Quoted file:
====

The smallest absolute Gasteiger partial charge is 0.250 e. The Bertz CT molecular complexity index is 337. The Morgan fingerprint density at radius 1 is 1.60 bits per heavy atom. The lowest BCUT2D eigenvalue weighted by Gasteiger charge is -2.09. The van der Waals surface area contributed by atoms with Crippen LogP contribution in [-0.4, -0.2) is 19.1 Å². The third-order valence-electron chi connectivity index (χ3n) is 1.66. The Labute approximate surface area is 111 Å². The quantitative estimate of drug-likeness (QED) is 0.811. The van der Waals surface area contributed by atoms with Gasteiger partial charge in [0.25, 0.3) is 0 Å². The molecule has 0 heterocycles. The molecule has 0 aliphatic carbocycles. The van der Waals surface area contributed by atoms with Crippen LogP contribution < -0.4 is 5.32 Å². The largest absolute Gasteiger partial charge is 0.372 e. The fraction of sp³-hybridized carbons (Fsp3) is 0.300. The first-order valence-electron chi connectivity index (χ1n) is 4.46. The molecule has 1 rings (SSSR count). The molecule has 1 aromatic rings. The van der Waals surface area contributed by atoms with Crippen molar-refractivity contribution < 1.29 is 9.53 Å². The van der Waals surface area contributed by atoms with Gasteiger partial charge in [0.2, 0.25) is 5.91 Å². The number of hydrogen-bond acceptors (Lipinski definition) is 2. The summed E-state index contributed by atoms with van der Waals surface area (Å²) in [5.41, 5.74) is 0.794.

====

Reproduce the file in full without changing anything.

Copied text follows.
The smallest absolute Gasteiger partial charge is 0.250 e. The Bertz CT molecular complexity index is 337. The Morgan fingerprint density at radius 1 is 1.60 bits per heavy atom. The lowest BCUT2D eigenvalue weighted by Gasteiger charge is -2.09. The van der Waals surface area contributed by atoms with Crippen LogP contribution in [-0.4, -0.2) is 19.1 Å². The third-order valence-electron chi connectivity index (χ3n) is 1.66. The Labute approximate surface area is 111 Å². The quantitative estimate of drug-likeness (QED) is 0.811. The van der Waals surface area contributed by atoms with Gasteiger partial charge in [0.25, 0.3) is 0 Å². The molecule has 0 heterocycles. The molecule has 0 aliphatic carbocycles. The van der Waals surface area contributed by atoms with Crippen LogP contribution < -0.4 is 5.32 Å². The largest absolute Gasteiger partial charge is 0.372 e. The fraction of sp³-hybridized carbons (Fsp3) is 0.300. The first-order valence-electron chi connectivity index (χ1n) is 4.46. The molecule has 1 rings (SSSR count). The molecule has 1 aromatic rings. The van der Waals surface area contributed by atoms with Crippen molar-refractivity contribution < 1.29 is 9.53 Å². The van der Waals surface area contributed by atoms with Gasteiger partial charge in [0.2, 0.25) is 5.91 Å². The number of hydrogen-bond acceptors (Lipinski definition) is 2. The summed E-state index contributed by atoms with van der Waals surface area (Å²) in [5.41, 5.74) is 0.794.